Paul Cook insists Wigan Athletic won’t resort to kicking Manchester City off the park in an attempt to give themselves a fighting chance of an FA Cup shock.
Opposite number Pep Guardiola has taken issue on several occasions this term to challenges on his players than could be described at best as over-eager.
However, Cook says the City boss need worry not about Wigan’s players over-stepping the mark to try to level the playing field.
“I wouldn’t be a manager like that,” said Cook. “My teams wouldn’t play that way.
“I’m not criticising Pep or anyone, but every team is entitled to play how they want to win the game. How you go about it is your way.
“Pep alluded to some tackles on his players, which you have to agree with. But football is a physical contact game.
“People can’t just allow Manchester City to do what they want.
“If you don’t have players as good as theirs, people will try and win a football game in a different way. That’s just our culture – it doesn’t make it right or wrong for me.
“For us, we’ve got to do something which disrupts Man City, that’s the reality of it. On a big carpet of a pitch, if you sit off Man City, it might become a cricket score.
“That’s how good they are. So for us, in English football, we’ve got to do something different, whatever that may be.
“But I would always like my team to be spoken about as one that plays the game the right way.
“And one that will try and win a game of football, albeit we know how difficult that will be.”
Having been brought up as a Liverpool supporter during the glory days of the 1970s and 1980s, Cook knows a thing or two about enjoying a football dynasty.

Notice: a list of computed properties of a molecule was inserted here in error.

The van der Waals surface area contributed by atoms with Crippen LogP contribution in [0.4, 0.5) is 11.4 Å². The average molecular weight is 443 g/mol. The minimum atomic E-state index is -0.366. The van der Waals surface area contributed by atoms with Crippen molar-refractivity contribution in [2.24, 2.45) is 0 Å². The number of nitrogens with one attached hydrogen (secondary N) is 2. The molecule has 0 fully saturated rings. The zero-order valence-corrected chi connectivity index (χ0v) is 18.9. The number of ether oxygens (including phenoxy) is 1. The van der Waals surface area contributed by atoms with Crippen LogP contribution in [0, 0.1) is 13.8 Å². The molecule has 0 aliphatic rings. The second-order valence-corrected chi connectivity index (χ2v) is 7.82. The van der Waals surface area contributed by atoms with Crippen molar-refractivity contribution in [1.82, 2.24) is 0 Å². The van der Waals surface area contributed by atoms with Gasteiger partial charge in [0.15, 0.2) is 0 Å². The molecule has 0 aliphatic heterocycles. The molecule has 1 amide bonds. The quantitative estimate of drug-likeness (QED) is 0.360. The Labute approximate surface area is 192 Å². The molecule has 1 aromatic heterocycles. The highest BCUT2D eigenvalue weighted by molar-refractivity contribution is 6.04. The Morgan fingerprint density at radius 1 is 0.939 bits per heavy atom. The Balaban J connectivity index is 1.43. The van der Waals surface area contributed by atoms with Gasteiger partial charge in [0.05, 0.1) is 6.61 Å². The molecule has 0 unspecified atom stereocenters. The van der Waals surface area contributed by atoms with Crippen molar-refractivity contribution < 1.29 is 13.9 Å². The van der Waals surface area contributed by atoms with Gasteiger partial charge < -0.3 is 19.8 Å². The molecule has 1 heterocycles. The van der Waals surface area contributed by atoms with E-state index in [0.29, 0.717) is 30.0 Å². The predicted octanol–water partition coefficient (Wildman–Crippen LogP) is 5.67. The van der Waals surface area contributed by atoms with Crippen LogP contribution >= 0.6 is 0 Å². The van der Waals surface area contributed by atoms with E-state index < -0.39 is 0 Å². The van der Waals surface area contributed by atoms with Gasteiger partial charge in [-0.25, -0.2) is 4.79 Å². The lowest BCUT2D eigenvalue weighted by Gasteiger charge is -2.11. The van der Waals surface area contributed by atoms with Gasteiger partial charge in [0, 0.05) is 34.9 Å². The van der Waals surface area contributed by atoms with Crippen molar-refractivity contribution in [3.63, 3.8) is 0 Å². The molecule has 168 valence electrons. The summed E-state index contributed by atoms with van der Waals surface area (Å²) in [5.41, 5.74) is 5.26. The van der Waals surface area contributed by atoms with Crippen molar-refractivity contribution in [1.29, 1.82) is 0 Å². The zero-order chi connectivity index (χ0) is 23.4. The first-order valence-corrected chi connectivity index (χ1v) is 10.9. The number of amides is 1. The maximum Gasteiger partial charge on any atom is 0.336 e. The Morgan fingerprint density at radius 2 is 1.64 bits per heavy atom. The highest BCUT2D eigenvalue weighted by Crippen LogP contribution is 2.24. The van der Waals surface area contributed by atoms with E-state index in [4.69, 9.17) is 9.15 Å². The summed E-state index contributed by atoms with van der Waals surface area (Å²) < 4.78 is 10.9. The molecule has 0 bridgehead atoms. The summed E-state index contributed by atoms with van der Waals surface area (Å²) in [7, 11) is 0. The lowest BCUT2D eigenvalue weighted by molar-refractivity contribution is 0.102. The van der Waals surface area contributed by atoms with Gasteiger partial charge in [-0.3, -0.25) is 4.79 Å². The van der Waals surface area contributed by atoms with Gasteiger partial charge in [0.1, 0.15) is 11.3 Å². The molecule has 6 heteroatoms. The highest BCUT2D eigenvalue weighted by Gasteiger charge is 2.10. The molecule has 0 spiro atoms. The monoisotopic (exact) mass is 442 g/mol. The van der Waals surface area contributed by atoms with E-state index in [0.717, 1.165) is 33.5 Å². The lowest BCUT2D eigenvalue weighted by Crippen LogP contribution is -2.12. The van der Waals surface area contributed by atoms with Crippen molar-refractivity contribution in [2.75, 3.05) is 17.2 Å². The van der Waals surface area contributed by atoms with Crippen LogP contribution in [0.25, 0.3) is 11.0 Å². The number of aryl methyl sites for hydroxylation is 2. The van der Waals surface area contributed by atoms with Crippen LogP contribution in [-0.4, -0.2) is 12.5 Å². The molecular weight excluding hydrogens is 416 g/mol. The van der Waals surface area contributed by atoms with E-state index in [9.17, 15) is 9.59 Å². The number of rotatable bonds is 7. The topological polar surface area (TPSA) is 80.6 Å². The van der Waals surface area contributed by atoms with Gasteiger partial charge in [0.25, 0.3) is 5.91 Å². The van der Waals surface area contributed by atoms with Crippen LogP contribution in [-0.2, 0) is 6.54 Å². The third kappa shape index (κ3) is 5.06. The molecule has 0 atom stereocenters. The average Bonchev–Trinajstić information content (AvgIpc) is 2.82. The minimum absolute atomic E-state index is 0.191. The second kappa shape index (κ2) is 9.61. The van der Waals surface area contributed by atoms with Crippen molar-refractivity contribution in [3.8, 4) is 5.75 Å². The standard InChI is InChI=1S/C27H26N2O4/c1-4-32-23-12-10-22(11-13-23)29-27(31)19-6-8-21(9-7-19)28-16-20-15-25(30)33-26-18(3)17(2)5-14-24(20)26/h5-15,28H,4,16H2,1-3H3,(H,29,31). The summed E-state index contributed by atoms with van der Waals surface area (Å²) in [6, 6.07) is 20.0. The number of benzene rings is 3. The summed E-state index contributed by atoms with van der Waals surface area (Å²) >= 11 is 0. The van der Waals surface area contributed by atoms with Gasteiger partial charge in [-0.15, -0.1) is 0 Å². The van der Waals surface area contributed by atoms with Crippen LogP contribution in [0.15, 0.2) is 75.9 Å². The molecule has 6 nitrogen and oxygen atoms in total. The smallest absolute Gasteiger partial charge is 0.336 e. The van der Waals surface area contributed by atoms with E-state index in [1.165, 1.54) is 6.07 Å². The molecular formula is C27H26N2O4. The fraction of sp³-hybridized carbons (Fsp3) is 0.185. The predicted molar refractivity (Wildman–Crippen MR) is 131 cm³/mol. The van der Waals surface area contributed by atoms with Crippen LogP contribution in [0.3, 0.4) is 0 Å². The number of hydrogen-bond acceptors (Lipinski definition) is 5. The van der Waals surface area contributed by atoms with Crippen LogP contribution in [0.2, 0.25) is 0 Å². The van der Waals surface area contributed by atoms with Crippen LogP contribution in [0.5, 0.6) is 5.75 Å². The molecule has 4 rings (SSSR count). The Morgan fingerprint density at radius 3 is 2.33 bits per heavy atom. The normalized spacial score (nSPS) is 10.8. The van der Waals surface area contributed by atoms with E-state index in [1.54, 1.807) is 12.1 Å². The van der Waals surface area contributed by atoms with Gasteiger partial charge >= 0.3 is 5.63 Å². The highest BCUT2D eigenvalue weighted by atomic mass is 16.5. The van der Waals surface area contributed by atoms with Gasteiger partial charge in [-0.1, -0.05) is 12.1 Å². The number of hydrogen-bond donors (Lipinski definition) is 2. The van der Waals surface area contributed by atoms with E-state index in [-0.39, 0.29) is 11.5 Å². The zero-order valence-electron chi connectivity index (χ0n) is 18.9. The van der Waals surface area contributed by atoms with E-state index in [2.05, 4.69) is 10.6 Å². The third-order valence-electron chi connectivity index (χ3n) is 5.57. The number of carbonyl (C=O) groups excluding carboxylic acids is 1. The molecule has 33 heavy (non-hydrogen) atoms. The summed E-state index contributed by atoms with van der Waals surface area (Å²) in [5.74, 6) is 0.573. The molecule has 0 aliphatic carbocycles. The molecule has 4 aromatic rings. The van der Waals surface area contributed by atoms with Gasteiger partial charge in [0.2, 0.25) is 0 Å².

But he is reluctant to compare the modern-day City team – or any other side – against his heroes.
“You’ve got to be careful with football and there’s all different ways of playing,” Cook opined.
“For me, my boyhood idol was Kenny Dalglish, and that Liverpool team.
“As a result, I like our teams to dominate the ball, but it doesn’t make us right or wrong. For me growing up as a Liverpool fan, I like to see football played that way.
“The biggest thing about management is you only feel pressure when you’re getting beat. There are not many teams in football who don’t go long quick when they’re getting beat, so everyone’s values get thrown out the window and it’s hard then.
“The biggest debate for the modern game has been the one up-front. It’s seen as a negative formation.
“With all due respect to Pep and the money he has spent on full-backs, they are not to defend you know!
“(Kyle) Walker and the other fella are up and down.
“I go back to Liverpool when they had Ian Rush and Kenny Dalglish, and people said Liverpool were 4-4-2.
“Liverpool never played 4-4-2 in their lifetime!
“Dalglish always dropped off and received the ball as a No 10. But there was no such thing as a No.10 back then.
“At the end of the day, it’s 11 v 11.
“Someone has got to attack and someone has got to score.”